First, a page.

Why can’t forest fires be prevented?

Why can’t forest fires be prevented?

Forest engineer Yücel Çağlar is very knowledgeable on the issue of our country’s forests. It would not be too much of an exaggeration if we were to say he has dedicated himself to the forests.

Çağlar said while seven to eight million villagers who live within and in the vicinity of forests continue their agriculture and husbandry activities within or in the vicinity of forests; over time they have become unfamiliar with the forests and the implementations in forestry.

When I asked why we could not prevent forest fires, Çağlar did not provide the usual answers, blaming picnickers or weather conditions.

There is more than one reason according to Çağlar.

First of all, the system based on forest patrol officers is being eroded. The relevant authority might object to this claim by saying they recruit forest patrol officers each year.

But while the numbers of forest patrol officers in 2000 was 8,196, the number has gone down to 6,153 for 2013.  The protection of forests is being left to forest village legal entities, but one should not forget that they are not equipped, nor do they have the authority required for the protection of forests.
If you were to ask, “What should be done?”

In the rural areas especially, the lack of personnel needs to be alleviated. The areas of responsibility need to be downsized so that they can work more efficiently.

While growing new forests, there is not enough effort to set up structures to secure forests against fires, according to Çağlar. He also believes the techniques to prevent the accumulation of flammable material is not sufficiently used.

Indeed, the project called YARDOP (the project to rehabilitate forests that were subjected to fires and create fire resistant forests) has started.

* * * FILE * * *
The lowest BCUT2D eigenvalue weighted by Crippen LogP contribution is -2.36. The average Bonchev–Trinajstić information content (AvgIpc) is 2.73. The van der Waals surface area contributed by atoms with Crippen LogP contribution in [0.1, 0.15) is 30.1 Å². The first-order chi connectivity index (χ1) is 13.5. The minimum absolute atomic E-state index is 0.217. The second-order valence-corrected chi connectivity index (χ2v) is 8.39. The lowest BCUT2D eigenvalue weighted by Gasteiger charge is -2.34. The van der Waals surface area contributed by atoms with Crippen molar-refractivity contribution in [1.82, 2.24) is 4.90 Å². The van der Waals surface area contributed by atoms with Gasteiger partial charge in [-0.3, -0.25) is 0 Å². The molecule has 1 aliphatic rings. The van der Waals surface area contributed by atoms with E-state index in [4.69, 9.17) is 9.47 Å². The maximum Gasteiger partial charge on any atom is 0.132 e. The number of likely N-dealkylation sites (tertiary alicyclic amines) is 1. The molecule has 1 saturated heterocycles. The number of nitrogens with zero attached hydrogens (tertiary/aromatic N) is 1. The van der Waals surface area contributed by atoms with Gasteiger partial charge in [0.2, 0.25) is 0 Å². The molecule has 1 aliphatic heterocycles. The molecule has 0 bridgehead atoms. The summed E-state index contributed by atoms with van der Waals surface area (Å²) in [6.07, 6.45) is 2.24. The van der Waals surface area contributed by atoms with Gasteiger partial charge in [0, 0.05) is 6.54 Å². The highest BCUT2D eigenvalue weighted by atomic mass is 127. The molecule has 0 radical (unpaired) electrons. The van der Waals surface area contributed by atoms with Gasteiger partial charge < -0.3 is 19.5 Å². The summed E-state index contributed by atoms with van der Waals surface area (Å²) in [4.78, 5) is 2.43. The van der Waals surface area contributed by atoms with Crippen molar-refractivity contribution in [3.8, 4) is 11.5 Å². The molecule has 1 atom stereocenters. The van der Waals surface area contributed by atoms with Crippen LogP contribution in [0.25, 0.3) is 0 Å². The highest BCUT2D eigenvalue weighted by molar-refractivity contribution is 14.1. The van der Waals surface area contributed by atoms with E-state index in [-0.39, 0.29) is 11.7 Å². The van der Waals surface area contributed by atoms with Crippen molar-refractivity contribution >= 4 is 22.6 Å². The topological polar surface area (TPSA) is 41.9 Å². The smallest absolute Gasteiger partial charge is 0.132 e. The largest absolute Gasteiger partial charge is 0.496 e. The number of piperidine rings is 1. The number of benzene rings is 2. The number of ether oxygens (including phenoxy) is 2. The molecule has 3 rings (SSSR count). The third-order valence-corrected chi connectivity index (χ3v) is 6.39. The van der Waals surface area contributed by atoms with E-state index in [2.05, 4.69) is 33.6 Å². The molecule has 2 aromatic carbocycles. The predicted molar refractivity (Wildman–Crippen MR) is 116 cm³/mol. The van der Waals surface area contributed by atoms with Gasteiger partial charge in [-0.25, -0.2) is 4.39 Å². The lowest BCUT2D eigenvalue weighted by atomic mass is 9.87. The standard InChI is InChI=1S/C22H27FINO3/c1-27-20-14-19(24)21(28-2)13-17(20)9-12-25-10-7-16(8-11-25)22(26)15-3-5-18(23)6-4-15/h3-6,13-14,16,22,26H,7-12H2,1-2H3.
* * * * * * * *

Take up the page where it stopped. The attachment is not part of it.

Yet, Çağlar said, “One should not forget YARDOP came to the agenda in a very hasty manner after the 2010 fire in Manavgat and is very controversial as far as ecological, technical, economic and societal dimensions.”

There are 12 million hectares of our forests that are sensitive to fire on the first degree.

Only two million is covered by YARDOP, while the project is actually only implemented on 1.1 million hectares.

The problem is that the forestry department lacks well-trained and equipped personnel.  Indeed, an international training center to extinguish fires has been set up in Antalya and 19,000 personnel received training. But they are being dispersed to every corner of the country and there is no arrangement as to make the appointments according to the conditions of forests and forestry.

Çağlar put forward three questions:

1-How many personnel, how many institutions do we have with expertise on the prevention and extinguishing of fires?

2-How wide are the forested areas that are under the responsibility of the administrations that are supposed to extinguish fires?

3-How many technical personnel are there in the forestry departments, while thousands of forestry engineers are looking for work?